Walney Birds 2


All our other days on the island saw temperatures into the mid to high twenties with no weather systems to help us. Nonetheless we enjoyed slowly clocking up the numbers and getting some fine views of the regulars. High tide brought in some of the Atlantic Grey Seals and on occasions they can number up to 500. Last year, however, they were disturbed by dogs off their leads, which resulted in some of the seals abandoning the site. Their is no access onto the beach at anytime of the year.

Atlantic Grey Seals

We were also chatting to one of the assistant wardens who was returning from litter picking with a trailer full of bags. Litter is a huge problem but the hides have also been vandalised and much of the their time is spent patrolling the reserve rather than working on conservation and wildlife related issues. Being so close to urban conurbations can have massive drawbacks!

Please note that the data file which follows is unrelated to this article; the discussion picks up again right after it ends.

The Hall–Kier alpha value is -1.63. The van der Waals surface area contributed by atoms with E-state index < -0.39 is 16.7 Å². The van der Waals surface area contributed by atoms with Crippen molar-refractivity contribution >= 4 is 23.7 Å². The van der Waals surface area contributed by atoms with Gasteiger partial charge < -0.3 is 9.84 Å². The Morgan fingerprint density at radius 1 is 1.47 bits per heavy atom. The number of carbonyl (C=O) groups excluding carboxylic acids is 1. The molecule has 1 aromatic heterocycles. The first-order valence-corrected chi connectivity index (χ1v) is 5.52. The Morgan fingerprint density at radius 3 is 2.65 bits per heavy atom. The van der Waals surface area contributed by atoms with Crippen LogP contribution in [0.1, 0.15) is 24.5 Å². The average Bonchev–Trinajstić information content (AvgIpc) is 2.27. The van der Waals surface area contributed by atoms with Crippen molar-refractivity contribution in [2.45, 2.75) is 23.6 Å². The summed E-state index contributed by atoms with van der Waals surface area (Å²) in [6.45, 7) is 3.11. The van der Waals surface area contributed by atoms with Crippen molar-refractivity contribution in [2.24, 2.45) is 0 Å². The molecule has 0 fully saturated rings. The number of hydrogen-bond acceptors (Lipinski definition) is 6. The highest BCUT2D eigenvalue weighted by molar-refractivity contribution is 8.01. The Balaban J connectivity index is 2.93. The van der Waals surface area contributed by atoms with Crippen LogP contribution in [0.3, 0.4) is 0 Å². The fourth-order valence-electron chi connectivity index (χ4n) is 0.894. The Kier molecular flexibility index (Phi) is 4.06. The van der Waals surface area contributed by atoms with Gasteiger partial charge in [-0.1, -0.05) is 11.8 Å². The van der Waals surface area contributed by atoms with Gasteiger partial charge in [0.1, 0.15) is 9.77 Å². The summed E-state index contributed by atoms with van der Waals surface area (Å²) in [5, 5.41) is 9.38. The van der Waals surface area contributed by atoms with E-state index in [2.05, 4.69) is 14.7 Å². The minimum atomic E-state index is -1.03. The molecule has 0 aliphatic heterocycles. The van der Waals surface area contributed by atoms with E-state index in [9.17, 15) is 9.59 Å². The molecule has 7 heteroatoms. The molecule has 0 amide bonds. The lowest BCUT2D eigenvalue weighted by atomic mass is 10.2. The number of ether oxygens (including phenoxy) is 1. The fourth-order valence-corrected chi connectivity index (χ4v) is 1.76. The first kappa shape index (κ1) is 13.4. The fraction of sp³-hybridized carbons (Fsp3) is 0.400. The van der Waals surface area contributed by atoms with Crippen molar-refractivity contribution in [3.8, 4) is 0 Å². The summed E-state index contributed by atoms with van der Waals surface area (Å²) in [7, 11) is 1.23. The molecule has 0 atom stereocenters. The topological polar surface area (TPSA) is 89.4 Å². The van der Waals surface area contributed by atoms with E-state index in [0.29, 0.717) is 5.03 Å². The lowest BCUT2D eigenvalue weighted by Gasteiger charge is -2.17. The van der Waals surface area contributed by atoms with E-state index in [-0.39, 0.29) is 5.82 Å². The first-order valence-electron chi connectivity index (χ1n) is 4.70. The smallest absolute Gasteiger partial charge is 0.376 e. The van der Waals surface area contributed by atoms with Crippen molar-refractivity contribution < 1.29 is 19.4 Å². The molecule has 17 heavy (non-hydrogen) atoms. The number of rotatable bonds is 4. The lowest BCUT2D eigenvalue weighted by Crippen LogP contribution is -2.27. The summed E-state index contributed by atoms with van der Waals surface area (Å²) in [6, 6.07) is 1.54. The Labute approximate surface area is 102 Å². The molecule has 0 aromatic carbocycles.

But back to the birds!

Juvenile Willow Warbler passing through
Herons were regular throughout the week

A flock of over 70 Linnets were constantly busy feeding on the reserve
Linnets in an evening light
Greenshank showing primary moult

Meadow Pipit
Juvenile Wheatear heading south
Swallows were constantly moving through the reserve in large numbers
The reserve boasts a good number of hides and screens
Groyne hide overlooking the southern tip of the reserve, note the Swallows passing through




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